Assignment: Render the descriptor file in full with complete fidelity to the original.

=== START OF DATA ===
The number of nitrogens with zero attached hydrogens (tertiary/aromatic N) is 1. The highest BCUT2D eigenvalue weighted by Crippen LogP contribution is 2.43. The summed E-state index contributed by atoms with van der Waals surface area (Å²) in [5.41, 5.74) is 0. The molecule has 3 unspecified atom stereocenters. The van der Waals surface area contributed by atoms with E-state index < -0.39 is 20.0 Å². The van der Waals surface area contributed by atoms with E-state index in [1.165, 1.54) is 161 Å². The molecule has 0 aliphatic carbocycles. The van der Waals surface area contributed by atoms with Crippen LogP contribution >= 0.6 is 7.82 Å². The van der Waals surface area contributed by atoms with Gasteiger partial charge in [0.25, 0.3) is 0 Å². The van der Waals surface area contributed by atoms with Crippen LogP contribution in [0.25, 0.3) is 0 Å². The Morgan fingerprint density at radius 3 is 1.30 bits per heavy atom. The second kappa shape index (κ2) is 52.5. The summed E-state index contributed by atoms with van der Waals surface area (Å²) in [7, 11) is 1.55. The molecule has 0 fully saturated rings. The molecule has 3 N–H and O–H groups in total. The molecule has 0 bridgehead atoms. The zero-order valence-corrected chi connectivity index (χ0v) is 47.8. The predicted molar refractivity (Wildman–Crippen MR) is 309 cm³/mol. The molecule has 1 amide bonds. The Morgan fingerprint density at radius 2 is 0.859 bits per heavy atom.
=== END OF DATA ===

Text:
The number of nitrogens with zero attached hydrogens (tertiary/aromatic N) is 1. The highest BCUT2D eigenvalue weighted by Crippen LogP contribution is 2.43. The summed E-state index contributed by atoms with van der Waals surface area (Å²) in [5.41, 5.74) is 0. The molecule has 3 unspecified atom stereocenters. The van der Waals surface area contributed by atoms with E-state index < -0.39 is 20.0 Å². The van der Waals surface area contributed by atoms with E-state index in [1.165, 1.54) is 161 Å². The molecule has 0 aliphatic carbocycles. The van der Waals surface area contributed by atoms with Crippen LogP contribution >= 0.6 is 7.82 Å². The van der Waals surface area contributed by atoms with Gasteiger partial charge in [0.25, 0.3) is 0 Å². The van der Waals surface area contributed by atoms with Crippen LogP contribution in [0.25, 0.3) is 0 Å². The Morgan fingerprint density at radius 3 is 1.30 bits per heavy atom. The second kappa shape index (κ2) is 52.5. The summed E-state index contributed by atoms with van der Waals surface area (Å²) in [7, 11) is 1.55. The molecule has 0 fully saturated rings. The molecule has 3 N–H and O–H groups in total. The molecule has 0 bridgehead atoms. The zero-order valence-corrected chi connectivity index (χ0v) is 47.8. The predicted molar refractivity (Wildman–Crippen MR) is 309 cm³/mol. The molecule has 1 amide bonds. The Morgan fingerprint density at radius 2 is 0.859 bits per heavy atom.